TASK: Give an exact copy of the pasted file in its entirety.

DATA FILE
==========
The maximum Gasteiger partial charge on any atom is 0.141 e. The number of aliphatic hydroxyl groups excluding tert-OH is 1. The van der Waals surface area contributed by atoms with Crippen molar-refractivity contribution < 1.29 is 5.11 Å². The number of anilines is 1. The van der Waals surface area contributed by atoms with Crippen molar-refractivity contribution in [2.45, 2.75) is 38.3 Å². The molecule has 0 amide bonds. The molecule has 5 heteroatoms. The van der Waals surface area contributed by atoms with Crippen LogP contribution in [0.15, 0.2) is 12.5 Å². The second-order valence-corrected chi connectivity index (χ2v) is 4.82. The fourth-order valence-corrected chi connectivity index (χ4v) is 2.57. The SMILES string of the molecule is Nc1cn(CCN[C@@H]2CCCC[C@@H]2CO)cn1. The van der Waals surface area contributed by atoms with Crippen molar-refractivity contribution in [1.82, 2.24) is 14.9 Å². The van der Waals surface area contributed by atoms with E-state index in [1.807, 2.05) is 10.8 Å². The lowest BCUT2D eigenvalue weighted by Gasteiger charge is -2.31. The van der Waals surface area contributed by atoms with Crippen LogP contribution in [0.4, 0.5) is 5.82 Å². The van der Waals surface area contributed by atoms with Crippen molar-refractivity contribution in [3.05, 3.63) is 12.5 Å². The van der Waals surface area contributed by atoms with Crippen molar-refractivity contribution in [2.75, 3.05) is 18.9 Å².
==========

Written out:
The maximum Gasteiger partial charge on any atom is 0.141 e. The number of aliphatic hydroxyl groups excluding tert-OH is 1. The van der Waals surface area contributed by atoms with Crippen molar-refractivity contribution < 1.29 is 5.11 Å². The number of anilines is 1. The van der Waals surface area contributed by atoms with Crippen molar-refractivity contribution in [2.45, 2.75) is 38.3 Å². The molecule has 0 amide bonds. The molecule has 5 heteroatoms. The van der Waals surface area contributed by atoms with Crippen LogP contribution in [0.15, 0.2) is 12.5 Å². The second-order valence-corrected chi connectivity index (χ2v) is 4.82. The fourth-order valence-corrected chi connectivity index (χ4v) is 2.57. The SMILES string of the molecule is Nc1cn(CCN[C@@H]2CCCC[C@@H]2CO)cn1. The van der Waals surface area contributed by atoms with Crippen molar-refractivity contribution in [1.82, 2.24) is 14.9 Å². The van der Waals surface area contributed by atoms with E-state index in [1.807, 2.05) is 10.8 Å². The lowest BCUT2D eigenvalue weighted by Gasteiger charge is -2.31. The van der Waals surface area contributed by atoms with Crippen LogP contribution in [0.4, 0.5) is 5.82 Å². The van der Waals surface area contributed by atoms with Crippen molar-refractivity contribution in [3.05, 3.63) is 12.5 Å². The van der Waals surface area contributed by atoms with Crippen molar-refractivity contribution in [2.75, 3.05) is 18.9 Å².